Saturday, September 24, 2011

The newest registries in archives, part I

This post is focused on the youngest registries which are available in the archives. The timespan of these registries can be set from 1840 to 1910, in some cases 1930. Parish records contain the largest amount of information during this period and the structure of the records is quite strictly set.

As it is always better to show examples, I have extracted some records from the SRA Třeboň and MZA Brno website to show you how the records look like. As I have chosen records from the end of 19th century, I have decided not to transcribe and translate them (all are in Czech). I'll use them later to show you the structure of information about parents in the records. And if you want, you can try to read and translate it for yourself as an exarcise.

Birth records
There is birth record from Babice nad Svitavou parish taken as an example. It's birth and christening of Julie Havlíčková from Řicmanice from 1898, one of the villages under Babice parish administration. 

Roman-catholic parish Babice nad Svitavou, birth registry 1888-1899, page 48 (MZA Brno) 

This record is very new and therefor quite easy to read. It's in Czech, the column content is described at the top of the column both in Czech and German. The information which had to be contained in the registry was strictly set. As you can see, the registry has following columns:
  • date of birth and christening, name of the priest
  • place of birth (house number)
  • name of child, midwife, notes
  • information about sex, status (legitimate/illegitimate)
  • father, his parents, his religion (thin column)
  • mother, her parents, her religion (thin column)
  • godfather and godmother
Sometimes the religion was included as first of the thin columns after the name of child containing info about sex and status. There are also notes about parents' dates of birth - this is quite often in case of registry from the turn of 19th and 20th century, but very rare in previous registries.

Marriage records
Again, the information which has to be included is strictly set. Here is marriage record from Radkov parish (MZA Brno) from 1896:

Roman-catholic parish Radkov, marriage registry 1784-1908, village Strachoňovice, page 52 (MZA Brno)

The information included in marriage records from 2nd half of 19th century and 1st half of 20th century is: 
  • date of marriage, priest who married the couple
  • residence of groom
  • groom, information about his parents
  • (thin colums) his religion, age, status (single/widowed)
  • residence of bride
  • bride, information about her parents
  • (thin columns) her religion, age, status
  • witnesses of the marriage
  • notes about documents etc. at the bottom of the record
 The structure is quite clear. There were just two "types" of religion - catholic and non-catholic. Age was stated in years, sometimes there were also months mentioned, very rarely also date of birth. 

Death records
The columns of birth and marriage registries have quite often the same sorting in different parishes. The situation is a bit different in case of death registries. However the information included in them have to be the same all over Bohemia and Moravia. Here is one example from Paračov parish (SRA Třeboň) from 1896:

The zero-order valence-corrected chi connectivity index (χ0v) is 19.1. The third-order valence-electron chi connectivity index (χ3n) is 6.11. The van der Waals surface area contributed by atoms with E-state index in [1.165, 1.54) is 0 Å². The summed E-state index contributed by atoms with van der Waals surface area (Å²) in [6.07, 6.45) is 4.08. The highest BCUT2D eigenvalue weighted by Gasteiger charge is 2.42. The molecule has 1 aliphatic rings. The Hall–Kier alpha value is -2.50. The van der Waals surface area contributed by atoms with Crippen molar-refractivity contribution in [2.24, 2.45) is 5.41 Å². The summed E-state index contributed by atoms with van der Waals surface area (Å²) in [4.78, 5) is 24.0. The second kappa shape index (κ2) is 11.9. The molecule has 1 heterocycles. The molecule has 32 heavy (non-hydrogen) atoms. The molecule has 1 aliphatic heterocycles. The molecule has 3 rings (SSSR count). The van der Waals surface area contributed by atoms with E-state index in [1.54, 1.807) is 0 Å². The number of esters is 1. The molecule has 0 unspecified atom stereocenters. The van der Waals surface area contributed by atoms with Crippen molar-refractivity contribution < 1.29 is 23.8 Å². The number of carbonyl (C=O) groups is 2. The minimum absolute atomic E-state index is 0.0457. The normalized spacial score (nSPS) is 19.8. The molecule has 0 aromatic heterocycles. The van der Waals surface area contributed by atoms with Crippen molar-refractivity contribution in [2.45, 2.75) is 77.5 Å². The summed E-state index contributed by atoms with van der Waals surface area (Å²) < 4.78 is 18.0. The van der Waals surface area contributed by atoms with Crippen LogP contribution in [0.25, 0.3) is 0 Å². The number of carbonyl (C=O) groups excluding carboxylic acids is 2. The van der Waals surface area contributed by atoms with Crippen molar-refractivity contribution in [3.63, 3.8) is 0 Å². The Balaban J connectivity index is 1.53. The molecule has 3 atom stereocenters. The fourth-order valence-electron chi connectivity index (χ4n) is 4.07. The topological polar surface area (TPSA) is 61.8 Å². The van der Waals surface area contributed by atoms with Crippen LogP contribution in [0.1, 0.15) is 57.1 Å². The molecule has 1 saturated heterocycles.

Roman-catholic parish Paračov, death registry 1861-1929, village Radějovice, page 16 (SRA Třeboň)

There is quite many information included in this record. Here are the columns: 
  • order of the record in that year
  • date of death and burial
  • which priest buried the deceased
  • name of the deceased and information about him
  • residence of the deceased
  • (thin columns) religion, sex, status (single, married, widowed)
  • age (years, months, days)
  • cemeter where is the deceased buried
  • cause of death
  • priest who provided the deceased with the last unction (and when)
Well, quite a lot of info. We know on which cemetery the deceased was buried so if we are interested we can go and try to take a look for his grave. :o)

3 comments:

  1. Welcome to the GeneaBloggers family. Hope you find the association fruitful; I sure do. I have found it most stimulating, especially some of the Daily Themes.

    May you keep sharing your ancestor stories!

    Dr. Bill ;-)
    http://drbilltellsancestorstories.blogspot.com/
    Author of "13 Ways to Tell Your Ancestor Stories" and family saga novels:
    "Back to the Homeplace" and "The Homeplace Revisited"
    http://thehomeplaceseries.blogspot.com/
    http://www.examiner.com/x-53135-Springfield-Genealogy-Examiner
    http://www.examiner.com/x-58285-Ozarks-Cultural-Heritage-Examiner

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  2. Hi Dr. Bill, thanks for warm welcome! I think I'll share the ancestor stories time to time just because I can't stop myself to do so. ;)

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  3. So far on the Brno Archives site, I have found only what I think are Death Indexes which do not provide as much info as the Birth and Marriage records that I've looked at. I hope to soon find complete Death entry records such as you describe above. Thanks.

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